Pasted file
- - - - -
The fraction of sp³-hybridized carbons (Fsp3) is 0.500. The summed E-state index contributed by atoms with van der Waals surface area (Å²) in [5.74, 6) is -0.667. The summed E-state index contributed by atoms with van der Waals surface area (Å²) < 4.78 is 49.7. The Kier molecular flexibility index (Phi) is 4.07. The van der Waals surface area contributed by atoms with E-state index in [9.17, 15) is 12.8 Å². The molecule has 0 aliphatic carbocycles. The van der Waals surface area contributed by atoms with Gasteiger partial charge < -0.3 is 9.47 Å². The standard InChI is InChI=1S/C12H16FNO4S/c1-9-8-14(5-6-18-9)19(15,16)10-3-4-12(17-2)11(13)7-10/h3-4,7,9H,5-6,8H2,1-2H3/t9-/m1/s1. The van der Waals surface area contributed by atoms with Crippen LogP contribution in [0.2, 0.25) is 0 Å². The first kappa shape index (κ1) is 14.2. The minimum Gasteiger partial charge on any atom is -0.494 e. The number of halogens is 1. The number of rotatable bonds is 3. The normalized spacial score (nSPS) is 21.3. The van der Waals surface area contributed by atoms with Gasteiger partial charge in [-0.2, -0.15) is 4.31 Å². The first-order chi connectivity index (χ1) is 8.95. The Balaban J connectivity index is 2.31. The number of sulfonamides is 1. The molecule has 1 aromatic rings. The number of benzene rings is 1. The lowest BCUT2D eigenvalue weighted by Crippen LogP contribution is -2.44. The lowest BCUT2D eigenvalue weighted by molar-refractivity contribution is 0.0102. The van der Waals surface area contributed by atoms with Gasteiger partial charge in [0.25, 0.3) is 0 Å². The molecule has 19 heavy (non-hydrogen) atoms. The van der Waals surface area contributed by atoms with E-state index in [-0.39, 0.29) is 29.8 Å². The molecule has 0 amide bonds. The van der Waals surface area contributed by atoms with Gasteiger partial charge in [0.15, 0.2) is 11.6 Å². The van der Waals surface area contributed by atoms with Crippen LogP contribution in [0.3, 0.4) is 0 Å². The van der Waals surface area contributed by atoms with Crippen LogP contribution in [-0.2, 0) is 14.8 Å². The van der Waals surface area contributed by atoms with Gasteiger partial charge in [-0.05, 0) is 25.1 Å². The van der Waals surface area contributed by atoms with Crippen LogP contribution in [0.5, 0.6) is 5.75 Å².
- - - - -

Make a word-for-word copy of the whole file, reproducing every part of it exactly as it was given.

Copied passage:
The fraction of sp³-hybridized carbons (Fsp3) is 0.500. The summed E-state index contributed by atoms with van der Waals surface area (Å²) in [5.74, 6) is -0.667. The summed E-state index contributed by atoms with van der Waals surface area (Å²) < 4.78 is 49.7. The Kier molecular flexibility index (Phi) is 4.07. The van der Waals surface area contributed by atoms with E-state index in [9.17, 15) is 12.8 Å². The molecule has 0 aliphatic carbocycles. The van der Waals surface area contributed by atoms with Gasteiger partial charge < -0.3 is 9.47 Å². The standard InChI is InChI=1S/C12H16FNO4S/c1-9-8-14(5-6-18-9)19(15,16)10-3-4-12(17-2)11(13)7-10/h3-4,7,9H,5-6,8H2,1-2H3/t9-/m1/s1. The van der Waals surface area contributed by atoms with Crippen LogP contribution in [0.2, 0.25) is 0 Å². The first kappa shape index (κ1) is 14.2. The minimum Gasteiger partial charge on any atom is -0.494 e. The number of halogens is 1. The number of rotatable bonds is 3. The normalized spacial score (nSPS) is 21.3. The van der Waals surface area contributed by atoms with Gasteiger partial charge in [-0.2, -0.15) is 4.31 Å². The first-order chi connectivity index (χ1) is 8.95. The Balaban J connectivity index is 2.31. The number of sulfonamides is 1. The molecule has 1 aromatic rings. The number of benzene rings is 1. The lowest BCUT2D eigenvalue weighted by Crippen LogP contribution is -2.44. The lowest BCUT2D eigenvalue weighted by molar-refractivity contribution is 0.0102. The van der Waals surface area contributed by atoms with Gasteiger partial charge in [0.25, 0.3) is 0 Å². The molecule has 19 heavy (non-hydrogen) atoms. The van der Waals surface area contributed by atoms with E-state index in [-0.39, 0.29) is 29.8 Å². The molecule has 0 amide bonds. The van der Waals surface area contributed by atoms with Gasteiger partial charge in [0.15, 0.2) is 11.6 Å². The van der Waals surface area contributed by atoms with Crippen LogP contribution in [0.3, 0.4) is 0 Å². The van der Waals surface area contributed by atoms with Crippen LogP contribution in [-0.2, 0) is 14.8 Å². The van der Waals surface area contributed by atoms with Gasteiger partial charge in [-0.05, 0) is 25.1 Å². The van der Waals surface area contributed by atoms with Crippen LogP contribution in [0.5, 0.6) is 5.75 Å².